Antarctica has been covered with ice for thousands of years, and only recently have we been able to fully identify its underlying features. Scientists have turned the spotlight on the topography of Antarctica, and revealed much detail about its rough and rocky surface. Antarctica is in face a mountainous land, and some of the most impressive work establishing this fact has been sponsored by the British Antarctic Survey.
In collaboration with international institutes, in 2012 the BAS released a precise topological map showing the mountain ranges, valleys and plains of the Antarctic continent in stark and never-before-seen detail. This representation is called BEDMAP and it was compiled primarily through the use of radar images and satellite readings, combined with map-making software that allows for vivid recreations of the rugged Antarctic landscape.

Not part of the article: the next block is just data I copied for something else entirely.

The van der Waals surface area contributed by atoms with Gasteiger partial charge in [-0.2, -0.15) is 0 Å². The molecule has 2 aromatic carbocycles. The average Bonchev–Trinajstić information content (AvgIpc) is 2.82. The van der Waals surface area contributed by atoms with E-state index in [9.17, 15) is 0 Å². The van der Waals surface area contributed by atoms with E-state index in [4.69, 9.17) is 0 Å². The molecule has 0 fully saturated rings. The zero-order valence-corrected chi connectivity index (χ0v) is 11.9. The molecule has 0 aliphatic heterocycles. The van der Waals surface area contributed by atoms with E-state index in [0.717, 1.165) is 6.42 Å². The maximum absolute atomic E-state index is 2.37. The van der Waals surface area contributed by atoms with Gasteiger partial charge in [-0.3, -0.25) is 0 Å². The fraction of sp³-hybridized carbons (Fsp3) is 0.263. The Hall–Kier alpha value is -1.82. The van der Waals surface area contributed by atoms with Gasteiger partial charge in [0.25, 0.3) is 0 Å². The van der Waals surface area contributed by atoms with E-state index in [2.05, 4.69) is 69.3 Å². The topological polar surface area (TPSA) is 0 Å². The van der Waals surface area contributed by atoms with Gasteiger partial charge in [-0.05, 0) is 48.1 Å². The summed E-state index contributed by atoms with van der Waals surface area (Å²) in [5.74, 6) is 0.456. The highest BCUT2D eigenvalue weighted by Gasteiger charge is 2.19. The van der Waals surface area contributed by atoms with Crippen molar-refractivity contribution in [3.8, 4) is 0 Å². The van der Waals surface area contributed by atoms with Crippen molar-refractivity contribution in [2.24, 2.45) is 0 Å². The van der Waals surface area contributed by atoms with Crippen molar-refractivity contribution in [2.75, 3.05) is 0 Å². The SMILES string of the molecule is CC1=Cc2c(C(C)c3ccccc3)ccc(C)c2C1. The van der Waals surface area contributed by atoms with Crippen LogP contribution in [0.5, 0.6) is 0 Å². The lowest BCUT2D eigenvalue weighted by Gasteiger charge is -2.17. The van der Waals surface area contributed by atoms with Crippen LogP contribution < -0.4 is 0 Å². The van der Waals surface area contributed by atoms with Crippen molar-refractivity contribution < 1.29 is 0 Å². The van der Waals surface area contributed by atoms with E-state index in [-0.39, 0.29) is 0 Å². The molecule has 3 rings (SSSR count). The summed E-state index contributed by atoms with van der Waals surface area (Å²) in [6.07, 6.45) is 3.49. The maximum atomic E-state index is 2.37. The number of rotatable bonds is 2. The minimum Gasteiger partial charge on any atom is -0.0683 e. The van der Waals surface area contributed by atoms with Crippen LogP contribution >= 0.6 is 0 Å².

A decade before the BAS team unveiled its map, Charles Webb from NASA’s Cryosphere Science Research Center had created a fairly detailed representation of Antarctica’s rock bed. However, his work was based only on ground-based measurements and was therefore limited in terms of how much land it could cover.
Many people had formed their impressions about Antarctica’s hidden landscape based on exposure to a copy of the Piri Reis Map, which some believe survived from extreme antiquity and accurately described Antarctica the way it was before it was covered by ice.